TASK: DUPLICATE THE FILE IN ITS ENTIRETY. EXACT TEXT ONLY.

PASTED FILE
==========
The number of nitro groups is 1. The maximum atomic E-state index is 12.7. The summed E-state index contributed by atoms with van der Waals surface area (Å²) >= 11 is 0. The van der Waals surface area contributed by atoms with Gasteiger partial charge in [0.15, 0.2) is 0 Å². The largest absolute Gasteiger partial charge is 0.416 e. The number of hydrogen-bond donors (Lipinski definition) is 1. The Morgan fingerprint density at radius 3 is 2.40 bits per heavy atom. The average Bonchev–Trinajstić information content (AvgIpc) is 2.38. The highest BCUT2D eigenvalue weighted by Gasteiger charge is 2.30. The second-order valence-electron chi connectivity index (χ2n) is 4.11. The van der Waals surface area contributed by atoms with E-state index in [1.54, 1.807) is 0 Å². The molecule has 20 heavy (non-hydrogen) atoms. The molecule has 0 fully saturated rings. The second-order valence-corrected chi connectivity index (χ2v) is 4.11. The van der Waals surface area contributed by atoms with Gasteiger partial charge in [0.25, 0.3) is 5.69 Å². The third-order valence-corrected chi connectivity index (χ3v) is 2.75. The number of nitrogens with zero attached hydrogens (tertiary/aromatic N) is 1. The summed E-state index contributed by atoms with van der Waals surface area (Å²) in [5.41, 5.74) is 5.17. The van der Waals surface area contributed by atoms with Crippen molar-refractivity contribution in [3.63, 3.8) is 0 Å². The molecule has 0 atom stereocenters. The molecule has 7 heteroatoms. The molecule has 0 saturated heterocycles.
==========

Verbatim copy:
The number of nitro groups is 1. The maximum atomic E-state index is 12.7. The summed E-state index contributed by atoms with van der Waals surface area (Å²) >= 11 is 0. The van der Waals surface area contributed by atoms with Gasteiger partial charge in [0.15, 0.2) is 0 Å². The largest absolute Gasteiger partial charge is 0.416 e. The number of hydrogen-bond donors (Lipinski definition) is 1. The Morgan fingerprint density at radius 3 is 2.40 bits per heavy atom. The average Bonchev–Trinajstić information content (AvgIpc) is 2.38. The highest BCUT2D eigenvalue weighted by Gasteiger charge is 2.30. The second-order valence-electron chi connectivity index (χ2n) is 4.11. The van der Waals surface area contributed by atoms with E-state index in [1.54, 1.807) is 0 Å². The molecule has 20 heavy (non-hydrogen) atoms. The molecule has 0 fully saturated rings. The second-order valence-corrected chi connectivity index (χ2v) is 4.11. The van der Waals surface area contributed by atoms with Gasteiger partial charge in [0.25, 0.3) is 5.69 Å². The third-order valence-corrected chi connectivity index (χ3v) is 2.75. The number of nitrogens with zero attached hydrogens (tertiary/aromatic N) is 1. The summed E-state index contributed by atoms with van der Waals surface area (Å²) in [5.41, 5.74) is 5.17. The van der Waals surface area contributed by atoms with Crippen molar-refractivity contribution in [3.63, 3.8) is 0 Å². The molecule has 0 atom stereocenters. The molecule has 7 heteroatoms. The molecule has 0 saturated heterocycles.